Objective: The study sought to describe the contributions of clinical informatics (CI) fellows to their institutions' coronavirus disease 2019 (COVID-19) response.
Materials and methods: We designed a survey to capture key domains of health informatics and perceptions regarding fellows' application of their CI skills. We also conducted detailed interviews with select fellows and described their specific projects in a brief case series.
Results: Forty-one of the 99 CI fellows responded to our survey. Seventy-five percent agreed that they were "able to apply clinical informatics training and interest to the COVID-19 response." The most common project types were telemedicine (63%), reporting and analytics (49%), and electronic health record builds and governance (32%). Telehealth projects included training providers on existing telehealth tools, building entirely new virtual clinics for video triage of COVID-19 patients, and pioneering workflows and implementation of brand-new emergency department and inpatient video visit types. Analytics projects included reports and dashboards for institutional leadership, as well as developing digital contact tracing tools. For electronic health record builds, fellows directly contributed to note templates with embedded screening and testing guidance, adding COVID-19 tests to order sets, and validating clinical triage workflows.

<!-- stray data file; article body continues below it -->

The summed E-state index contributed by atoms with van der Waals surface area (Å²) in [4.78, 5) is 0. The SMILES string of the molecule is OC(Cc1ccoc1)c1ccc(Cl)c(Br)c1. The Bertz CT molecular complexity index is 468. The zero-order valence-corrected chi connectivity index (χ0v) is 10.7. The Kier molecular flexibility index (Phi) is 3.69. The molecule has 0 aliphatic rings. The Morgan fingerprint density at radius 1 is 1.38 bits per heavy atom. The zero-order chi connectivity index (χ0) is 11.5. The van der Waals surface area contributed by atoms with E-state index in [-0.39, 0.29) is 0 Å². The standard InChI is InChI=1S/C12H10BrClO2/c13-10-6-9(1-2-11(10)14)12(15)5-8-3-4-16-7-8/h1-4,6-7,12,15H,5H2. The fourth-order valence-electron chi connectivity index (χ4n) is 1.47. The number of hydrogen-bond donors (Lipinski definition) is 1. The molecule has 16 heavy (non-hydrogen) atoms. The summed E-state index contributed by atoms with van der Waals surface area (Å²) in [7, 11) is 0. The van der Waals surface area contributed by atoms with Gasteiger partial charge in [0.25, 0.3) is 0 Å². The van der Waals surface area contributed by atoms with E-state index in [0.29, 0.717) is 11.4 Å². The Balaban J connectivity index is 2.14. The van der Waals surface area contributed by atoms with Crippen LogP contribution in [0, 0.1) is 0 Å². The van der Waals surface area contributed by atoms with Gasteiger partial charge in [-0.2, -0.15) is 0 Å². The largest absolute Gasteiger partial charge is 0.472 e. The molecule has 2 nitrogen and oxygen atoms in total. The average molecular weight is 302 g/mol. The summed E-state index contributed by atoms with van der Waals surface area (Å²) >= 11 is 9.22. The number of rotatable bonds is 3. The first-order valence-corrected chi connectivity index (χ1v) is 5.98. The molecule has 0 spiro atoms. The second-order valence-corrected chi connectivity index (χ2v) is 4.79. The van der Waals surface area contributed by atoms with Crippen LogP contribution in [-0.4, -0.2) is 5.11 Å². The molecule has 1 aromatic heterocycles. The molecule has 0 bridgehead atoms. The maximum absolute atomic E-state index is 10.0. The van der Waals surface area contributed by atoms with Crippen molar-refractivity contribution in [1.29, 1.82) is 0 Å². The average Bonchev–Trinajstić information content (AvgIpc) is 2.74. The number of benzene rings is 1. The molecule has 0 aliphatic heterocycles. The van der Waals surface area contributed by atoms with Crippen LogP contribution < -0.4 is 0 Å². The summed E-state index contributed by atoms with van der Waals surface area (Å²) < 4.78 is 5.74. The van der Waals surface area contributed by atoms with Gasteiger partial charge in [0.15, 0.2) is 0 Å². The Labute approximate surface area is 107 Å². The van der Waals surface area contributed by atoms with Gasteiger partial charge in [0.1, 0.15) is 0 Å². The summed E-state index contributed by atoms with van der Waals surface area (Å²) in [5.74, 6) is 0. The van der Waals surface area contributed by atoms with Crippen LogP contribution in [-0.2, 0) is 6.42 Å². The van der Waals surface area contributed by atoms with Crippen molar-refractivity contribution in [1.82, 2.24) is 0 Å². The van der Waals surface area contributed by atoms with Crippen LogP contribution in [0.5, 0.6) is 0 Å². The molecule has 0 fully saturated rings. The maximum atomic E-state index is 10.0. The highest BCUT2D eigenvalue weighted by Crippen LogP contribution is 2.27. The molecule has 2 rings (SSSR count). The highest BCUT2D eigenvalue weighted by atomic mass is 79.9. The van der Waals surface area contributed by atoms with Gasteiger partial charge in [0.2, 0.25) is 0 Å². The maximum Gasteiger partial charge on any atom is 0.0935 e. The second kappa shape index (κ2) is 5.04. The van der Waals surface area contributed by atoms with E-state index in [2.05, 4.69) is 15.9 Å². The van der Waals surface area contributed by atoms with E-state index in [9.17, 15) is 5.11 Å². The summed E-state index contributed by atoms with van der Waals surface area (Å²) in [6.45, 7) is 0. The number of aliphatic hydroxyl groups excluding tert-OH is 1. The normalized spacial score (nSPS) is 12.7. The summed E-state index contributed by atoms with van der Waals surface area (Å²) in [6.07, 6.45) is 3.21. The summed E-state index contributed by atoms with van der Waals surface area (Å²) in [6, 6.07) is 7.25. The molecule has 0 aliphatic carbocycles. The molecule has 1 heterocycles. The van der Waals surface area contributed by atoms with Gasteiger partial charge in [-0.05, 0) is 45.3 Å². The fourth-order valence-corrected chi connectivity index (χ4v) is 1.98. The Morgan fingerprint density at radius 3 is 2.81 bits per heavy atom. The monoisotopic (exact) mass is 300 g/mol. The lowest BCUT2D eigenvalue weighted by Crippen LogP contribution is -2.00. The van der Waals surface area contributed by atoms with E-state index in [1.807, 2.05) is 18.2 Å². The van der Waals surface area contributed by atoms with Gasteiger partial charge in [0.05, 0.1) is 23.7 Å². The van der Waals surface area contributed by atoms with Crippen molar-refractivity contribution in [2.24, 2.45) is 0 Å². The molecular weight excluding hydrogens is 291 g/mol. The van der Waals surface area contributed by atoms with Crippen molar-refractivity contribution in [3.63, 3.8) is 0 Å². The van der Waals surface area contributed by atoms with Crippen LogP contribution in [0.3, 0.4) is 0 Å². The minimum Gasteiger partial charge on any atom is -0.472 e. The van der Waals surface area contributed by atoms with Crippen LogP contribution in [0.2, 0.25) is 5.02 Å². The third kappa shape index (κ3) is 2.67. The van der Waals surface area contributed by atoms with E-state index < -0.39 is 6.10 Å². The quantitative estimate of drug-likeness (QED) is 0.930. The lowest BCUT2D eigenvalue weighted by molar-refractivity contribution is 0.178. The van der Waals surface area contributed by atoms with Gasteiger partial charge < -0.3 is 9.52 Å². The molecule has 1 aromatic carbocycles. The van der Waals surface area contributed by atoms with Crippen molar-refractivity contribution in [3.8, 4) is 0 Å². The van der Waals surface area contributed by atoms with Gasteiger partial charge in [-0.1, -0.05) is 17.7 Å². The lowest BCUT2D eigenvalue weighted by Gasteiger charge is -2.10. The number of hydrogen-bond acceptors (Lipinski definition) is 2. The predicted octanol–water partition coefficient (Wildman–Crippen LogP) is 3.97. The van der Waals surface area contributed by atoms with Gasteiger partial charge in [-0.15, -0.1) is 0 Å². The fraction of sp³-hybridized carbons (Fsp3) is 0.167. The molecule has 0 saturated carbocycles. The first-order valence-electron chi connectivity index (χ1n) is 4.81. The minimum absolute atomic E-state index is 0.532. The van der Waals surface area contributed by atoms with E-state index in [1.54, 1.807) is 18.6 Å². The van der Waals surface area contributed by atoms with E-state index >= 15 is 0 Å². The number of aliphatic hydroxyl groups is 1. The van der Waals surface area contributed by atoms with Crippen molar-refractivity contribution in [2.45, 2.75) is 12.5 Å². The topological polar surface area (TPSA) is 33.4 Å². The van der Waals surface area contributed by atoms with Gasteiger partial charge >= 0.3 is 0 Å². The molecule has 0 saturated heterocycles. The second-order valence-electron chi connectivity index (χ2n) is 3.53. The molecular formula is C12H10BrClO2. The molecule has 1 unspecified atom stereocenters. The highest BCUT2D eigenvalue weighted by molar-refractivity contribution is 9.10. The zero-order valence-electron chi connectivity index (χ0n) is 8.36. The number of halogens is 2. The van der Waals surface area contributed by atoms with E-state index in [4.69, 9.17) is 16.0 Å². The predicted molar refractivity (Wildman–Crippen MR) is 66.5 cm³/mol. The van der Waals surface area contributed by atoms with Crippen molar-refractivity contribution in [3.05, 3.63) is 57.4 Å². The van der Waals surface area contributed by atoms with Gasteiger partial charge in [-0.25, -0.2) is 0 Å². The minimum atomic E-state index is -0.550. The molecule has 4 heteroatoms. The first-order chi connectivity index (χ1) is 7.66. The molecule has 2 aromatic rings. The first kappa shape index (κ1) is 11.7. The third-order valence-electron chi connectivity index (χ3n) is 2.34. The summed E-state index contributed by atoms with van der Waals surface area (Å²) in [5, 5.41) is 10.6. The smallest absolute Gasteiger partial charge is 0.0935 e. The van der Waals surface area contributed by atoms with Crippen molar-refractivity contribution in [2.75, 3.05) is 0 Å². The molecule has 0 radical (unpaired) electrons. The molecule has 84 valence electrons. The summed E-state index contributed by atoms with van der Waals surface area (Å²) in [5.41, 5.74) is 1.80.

Discussion: Fellows were engaged in projects that span the breadth of the CI specialty and were able to make system-wide contributions in line with their educational milestones.
Conclusions: CI fellows contributed meaningfully and rapidly to their institutions' response to the COVID-19 pandemic.
Keywords: clinical informatics; graduate medical education; medical informatics; questionnaires and surveys.
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